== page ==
Amid the bang boom of Furious 7 dominating the box office again in its fourth frame with a $320.5M domestic gross, a cult film was percolating on the charts: A24’s sci-fi drama Ex Machina. The film posted the distrib’s best weekend ever with $5.44M at 1,255 playdates, beating the wide weekend expansion of its 2013 release Spring Breakers ($4.9M). Fans around the web are already heralding the movie as Blade Runner meets Social Network.
Ex Machina follows programmer Caleb Smith (Domhnall Gleeson) who is invited to his reclusive billionaire CEO’s (Oscar Isaac) remote, high-tech estate for the week. Caleb has been chosen to evaluate and test Ava, an alluring robot artificial intelligence who proves to be more sophisticated and deceptive than either guy imagines.
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On the surface, Ex Machina is apt to draw some comparisons to RADiUS teen horror film It Follows (which is still going strong at 401 venues with a running cume in its seventh weekend of $14M–not bad for a pic that was acquired for $550K) in regards to its indie hipness factor, enormous critical acclaim (each title has better than a 90% Rotten Tomato score) and the fact that they’re arthouse crossover successes.
However, the two films couldn’t be more different. While It Follows drew the typical under-25 horror crowd, Ex Machina is skewing older, attracting 25-34ers and charting as the No. 1 film in a number of arthouses. One Deadline editor caught the film last night at the ArcLight Sherman Oaks (where tickets cost $15 each), where one of the venue’s biggest theaters was 75% full for the 8:25pm show, the third screening in three hours.
The mindset of those behind the Scott Rudin-produced Ex Machina is to take the film as far as it can go. Where most genre fare is front-loaded for a big first Friday, Ex Machina saw a 32% spike, moving from $1.7M to $2.25M per industry estimates.
“The film played incredibly everywhere – from expected major-market expansions like San Francisco and Washington D.C. – to rarefied territories for an indie sci-fi like Duluth and Fargo,” A24 said in a release. Exit poll responses are reported to be strong.
A24 acquired U.S. on the title in the off market back in late October. A day after the announcement, the distrib dropped the trailer, which ultimately accumulated more than 1 million views. Immediately, A24 knew they had something special. Sources there tell me that a plethora of factors are contributing to Ex Machina‘s breakout success.
In addition to being smart entertainment, Ex Machina raises the salient issue of artificial intelligence. Today, Maureen Dowd penned a column in the New York Times entitled “Beware Our Mind Children,” examining how critics are divided over whether Ex Machina is a feminist fable or misogynistic nightmare. Evidence that Ex Machina‘s word of mouth is strong: It was the No. 4 most-searched Google item on Friday.
What also doesn’t hurt, especially when luring fanboys into the theaters: Ex Machina stars two actors, Isaac and Gleeson, who are leads in Star Wars: The Forces Awakens. Also, Swedish actress Alicia Vikander is watching her profile spike thanks to glossy coverage in People, not to mention she landed the March W cover. Ex Machina helmer Alex Garland also carries clout with cinephiles thanks to screenwriter credits on such Danny Boyle faves as The Beach (he penned the novel), zombie pic 28 Days Later and Sunshine.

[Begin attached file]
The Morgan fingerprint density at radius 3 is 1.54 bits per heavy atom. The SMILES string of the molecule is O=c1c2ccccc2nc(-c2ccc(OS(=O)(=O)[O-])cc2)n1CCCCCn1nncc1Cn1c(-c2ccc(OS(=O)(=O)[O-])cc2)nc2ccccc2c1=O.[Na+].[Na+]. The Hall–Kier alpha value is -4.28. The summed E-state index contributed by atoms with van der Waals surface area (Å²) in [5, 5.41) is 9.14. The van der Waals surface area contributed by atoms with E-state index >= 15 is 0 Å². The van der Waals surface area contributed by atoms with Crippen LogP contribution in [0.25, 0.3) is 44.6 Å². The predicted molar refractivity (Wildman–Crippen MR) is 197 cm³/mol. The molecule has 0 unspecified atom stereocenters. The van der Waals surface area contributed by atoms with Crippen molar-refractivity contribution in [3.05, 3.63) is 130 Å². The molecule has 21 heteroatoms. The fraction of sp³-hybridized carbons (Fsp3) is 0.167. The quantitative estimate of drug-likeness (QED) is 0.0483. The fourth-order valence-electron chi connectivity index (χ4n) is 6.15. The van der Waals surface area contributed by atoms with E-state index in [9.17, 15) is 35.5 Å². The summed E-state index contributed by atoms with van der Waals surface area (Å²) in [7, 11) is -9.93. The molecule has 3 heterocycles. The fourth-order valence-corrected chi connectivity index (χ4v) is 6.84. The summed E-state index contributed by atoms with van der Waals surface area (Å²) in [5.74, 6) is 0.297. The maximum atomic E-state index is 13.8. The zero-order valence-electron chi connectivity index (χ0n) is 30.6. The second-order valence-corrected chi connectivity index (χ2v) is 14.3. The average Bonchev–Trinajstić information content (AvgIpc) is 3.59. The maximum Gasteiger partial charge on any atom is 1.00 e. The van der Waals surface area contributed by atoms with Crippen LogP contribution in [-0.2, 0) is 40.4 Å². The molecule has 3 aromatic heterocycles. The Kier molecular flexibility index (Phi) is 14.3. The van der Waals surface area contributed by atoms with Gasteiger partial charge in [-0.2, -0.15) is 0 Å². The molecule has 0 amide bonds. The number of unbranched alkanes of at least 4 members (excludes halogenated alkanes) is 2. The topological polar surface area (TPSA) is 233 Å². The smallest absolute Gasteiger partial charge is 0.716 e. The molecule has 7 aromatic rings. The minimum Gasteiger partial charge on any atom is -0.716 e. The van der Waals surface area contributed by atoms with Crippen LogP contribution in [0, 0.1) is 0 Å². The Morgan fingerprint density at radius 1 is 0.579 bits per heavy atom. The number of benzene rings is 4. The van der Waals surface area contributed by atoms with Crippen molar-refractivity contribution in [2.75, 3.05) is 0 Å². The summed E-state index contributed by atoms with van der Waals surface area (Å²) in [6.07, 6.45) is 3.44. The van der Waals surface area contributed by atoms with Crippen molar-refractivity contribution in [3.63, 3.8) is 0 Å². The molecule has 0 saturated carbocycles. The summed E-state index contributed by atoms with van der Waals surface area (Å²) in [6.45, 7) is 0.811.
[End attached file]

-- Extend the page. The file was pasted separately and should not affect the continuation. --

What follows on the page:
Given the intersection of film and tech crowds at SXSW, A24 debuted Ex Machina at the fest, and earned great buzz. The distrib launched an online campaign on Tinder where the film’s robotic protag Ava tries to hook up with guys. Many are convinced that she is a real – until they’re redirected to her Instagram, an obvious promo platform for the film.
From here, A24 built a viral campaign in social media that it called #AvaSessions. When you log into ava-sessions.com, you can talk to the character, who makes a sketch of your face (similar to a plot point in the movie). Users can then share on social media, further boosting the film’s social reach.
Check out what she did to actor/director Zach Braff:
In addition to its clever social-media push, A24 has made a decent amount of TV ad buys, including a spot during the prime Friday time slot around 20/20’s Bruce Jenner interview, a TV mega event that drew 16.9M viewers. A24 also engaged tech and gaming companies and their tastemaker fans with advance screenings.
In three short years, A24 Films has defined itself as a home for truly riveting, auteur fare. Spring Breakers ($14M domestic B.O.) wasn’t just a film about good girls gone bad, i.e. headliner actresses Vanessa Hudgens and Selena Gomez, but a biting social commentary on excess. Scott Foundas, then writing for The Village Voice, titled his review “Harmony Korine’s Spring Breakers Are Girls Gone Godard.”
A24’s release last year of Jonathan Glazer’s Under the Skin ($2.6M) showed a freaky, sensual side of superhero actress Scarlett Johansson as an alien who attracts men, only to kill and feast off of them. Last winter, J.C. Chandor‘s A Most Violent Year ($5.7M domestic B.O.) about the 1980s oil-truck wars in Gotham, won honors from the National Board of Review for best film, actor (Isaac) and supporting actress (Jessica Chastain).
Currently, A24 plans to further expand Ex Machina on May 8 once Avengers: Age of Ultron calms down during its second weekend. Universal financed the film with Film4/DNA. Universal also is the film’s foreign distributor, and it’s already grossed more than $6 million overseas.
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